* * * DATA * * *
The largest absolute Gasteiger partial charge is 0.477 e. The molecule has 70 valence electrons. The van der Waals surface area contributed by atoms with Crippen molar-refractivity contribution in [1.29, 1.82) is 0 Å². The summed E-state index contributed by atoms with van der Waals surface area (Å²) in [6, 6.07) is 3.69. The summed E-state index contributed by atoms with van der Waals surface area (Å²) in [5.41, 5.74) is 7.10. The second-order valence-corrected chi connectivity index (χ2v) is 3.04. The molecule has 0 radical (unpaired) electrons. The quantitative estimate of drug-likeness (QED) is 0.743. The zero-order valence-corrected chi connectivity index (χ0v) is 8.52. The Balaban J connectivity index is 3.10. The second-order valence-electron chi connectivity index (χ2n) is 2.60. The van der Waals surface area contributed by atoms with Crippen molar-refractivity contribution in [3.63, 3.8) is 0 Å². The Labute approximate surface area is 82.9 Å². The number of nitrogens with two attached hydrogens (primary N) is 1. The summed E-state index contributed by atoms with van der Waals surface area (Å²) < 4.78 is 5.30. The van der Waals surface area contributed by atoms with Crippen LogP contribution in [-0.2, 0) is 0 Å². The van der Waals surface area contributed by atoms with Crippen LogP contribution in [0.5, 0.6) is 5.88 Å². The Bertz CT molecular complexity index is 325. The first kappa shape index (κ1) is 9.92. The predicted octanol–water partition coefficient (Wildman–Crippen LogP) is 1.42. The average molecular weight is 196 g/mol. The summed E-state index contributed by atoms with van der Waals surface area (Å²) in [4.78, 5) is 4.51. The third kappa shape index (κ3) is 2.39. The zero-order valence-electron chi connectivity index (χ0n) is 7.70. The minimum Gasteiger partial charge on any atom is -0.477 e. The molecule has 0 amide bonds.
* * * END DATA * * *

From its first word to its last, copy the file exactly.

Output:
The largest absolute Gasteiger partial charge is 0.477 e. The molecule has 70 valence electrons. The van der Waals surface area contributed by atoms with Crippen molar-refractivity contribution in [1.29, 1.82) is 0 Å². The summed E-state index contributed by atoms with van der Waals surface area (Å²) in [6, 6.07) is 3.69. The summed E-state index contributed by atoms with van der Waals surface area (Å²) in [5.41, 5.74) is 7.10. The second-order valence-corrected chi connectivity index (χ2v) is 3.04. The molecule has 0 radical (unpaired) electrons. The quantitative estimate of drug-likeness (QED) is 0.743. The zero-order valence-corrected chi connectivity index (χ0v) is 8.52. The Balaban J connectivity index is 3.10. The second-order valence-electron chi connectivity index (χ2n) is 2.60. The van der Waals surface area contributed by atoms with Crippen molar-refractivity contribution in [3.63, 3.8) is 0 Å². The Labute approximate surface area is 82.9 Å². The number of nitrogens with two attached hydrogens (primary N) is 1. The summed E-state index contributed by atoms with van der Waals surface area (Å²) < 4.78 is 5.30. The van der Waals surface area contributed by atoms with Crippen LogP contribution in [-0.2, 0) is 0 Å². The van der Waals surface area contributed by atoms with Crippen LogP contribution in [0.5, 0.6) is 5.88 Å². The Bertz CT molecular complexity index is 325. The first kappa shape index (κ1) is 9.92. The predicted octanol–water partition coefficient (Wildman–Crippen LogP) is 1.42. The average molecular weight is 196 g/mol. The summed E-state index contributed by atoms with van der Waals surface area (Å²) in [4.78, 5) is 4.51. The third kappa shape index (κ3) is 2.39. The zero-order valence-electron chi connectivity index (χ0n) is 7.70. The minimum Gasteiger partial charge on any atom is -0.477 e. The molecule has 0 amide bonds.